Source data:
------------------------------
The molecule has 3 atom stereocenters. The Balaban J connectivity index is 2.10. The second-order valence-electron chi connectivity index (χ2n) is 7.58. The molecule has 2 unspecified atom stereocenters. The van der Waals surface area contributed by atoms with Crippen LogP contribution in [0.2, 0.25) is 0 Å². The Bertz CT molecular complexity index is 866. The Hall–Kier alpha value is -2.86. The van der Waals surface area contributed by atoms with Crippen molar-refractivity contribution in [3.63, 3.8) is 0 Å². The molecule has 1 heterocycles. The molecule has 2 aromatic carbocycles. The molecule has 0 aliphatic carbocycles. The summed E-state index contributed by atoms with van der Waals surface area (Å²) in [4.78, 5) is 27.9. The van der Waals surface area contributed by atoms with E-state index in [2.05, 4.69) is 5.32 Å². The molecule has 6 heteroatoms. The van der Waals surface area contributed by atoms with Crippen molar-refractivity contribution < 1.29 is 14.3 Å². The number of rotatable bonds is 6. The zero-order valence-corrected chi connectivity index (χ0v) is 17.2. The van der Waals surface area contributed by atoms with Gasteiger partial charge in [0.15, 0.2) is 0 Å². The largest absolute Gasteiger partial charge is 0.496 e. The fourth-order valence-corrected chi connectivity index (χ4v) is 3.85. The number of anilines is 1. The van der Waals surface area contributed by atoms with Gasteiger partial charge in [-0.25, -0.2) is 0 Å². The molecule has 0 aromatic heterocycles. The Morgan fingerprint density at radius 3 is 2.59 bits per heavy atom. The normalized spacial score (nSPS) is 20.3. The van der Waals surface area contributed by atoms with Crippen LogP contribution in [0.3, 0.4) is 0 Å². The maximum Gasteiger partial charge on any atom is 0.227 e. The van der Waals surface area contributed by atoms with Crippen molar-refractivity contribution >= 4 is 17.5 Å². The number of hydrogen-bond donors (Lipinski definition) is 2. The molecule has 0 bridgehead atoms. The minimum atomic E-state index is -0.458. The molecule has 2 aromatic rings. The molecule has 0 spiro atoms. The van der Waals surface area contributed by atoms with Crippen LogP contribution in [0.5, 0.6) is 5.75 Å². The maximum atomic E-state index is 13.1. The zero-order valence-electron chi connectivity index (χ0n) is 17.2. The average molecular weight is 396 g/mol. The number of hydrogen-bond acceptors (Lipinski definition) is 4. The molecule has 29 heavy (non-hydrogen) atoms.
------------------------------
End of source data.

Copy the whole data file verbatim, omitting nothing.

The molecule has 3 atom stereocenters. The Balaban J connectivity index is 2.10. The second-order valence-electron chi connectivity index (χ2n) is 7.58. The molecule has 2 unspecified atom stereocenters. The van der Waals surface area contributed by atoms with Crippen LogP contribution in [0.2, 0.25) is 0 Å². The Bertz CT molecular complexity index is 866. The Hall–Kier alpha value is -2.86. The van der Waals surface area contributed by atoms with Crippen molar-refractivity contribution in [3.63, 3.8) is 0 Å². The molecule has 1 heterocycles. The molecule has 2 aromatic carbocycles. The molecule has 0 aliphatic carbocycles. The summed E-state index contributed by atoms with van der Waals surface area (Å²) in [4.78, 5) is 27.9. The van der Waals surface area contributed by atoms with E-state index in [2.05, 4.69) is 5.32 Å². The molecule has 6 heteroatoms. The van der Waals surface area contributed by atoms with Crippen molar-refractivity contribution < 1.29 is 14.3 Å². The number of rotatable bonds is 6. The zero-order valence-corrected chi connectivity index (χ0v) is 17.2. The van der Waals surface area contributed by atoms with Gasteiger partial charge in [0.15, 0.2) is 0 Å². The largest absolute Gasteiger partial charge is 0.496 e. The fourth-order valence-corrected chi connectivity index (χ4v) is 3.85. The number of anilines is 1. The van der Waals surface area contributed by atoms with Gasteiger partial charge in [-0.25, -0.2) is 0 Å². The molecule has 0 aromatic heterocycles. The Morgan fingerprint density at radius 3 is 2.59 bits per heavy atom. The normalized spacial score (nSPS) is 20.3. The van der Waals surface area contributed by atoms with Crippen LogP contribution in [0.3, 0.4) is 0 Å². The maximum Gasteiger partial charge on any atom is 0.227 e. The van der Waals surface area contributed by atoms with Crippen molar-refractivity contribution >= 4 is 17.5 Å². The number of hydrogen-bond donors (Lipinski definition) is 2. The molecule has 0 bridgehead atoms. The minimum atomic E-state index is -0.458. The molecule has 2 aromatic rings. The molecule has 0 spiro atoms. The van der Waals surface area contributed by atoms with Crippen LogP contribution in [0.5, 0.6) is 5.75 Å². The maximum atomic E-state index is 13.1. The zero-order valence-electron chi connectivity index (χ0n) is 17.2. The average molecular weight is 396 g/mol. The number of hydrogen-bond acceptors (Lipinski definition) is 4. The molecule has 29 heavy (non-hydrogen) atoms.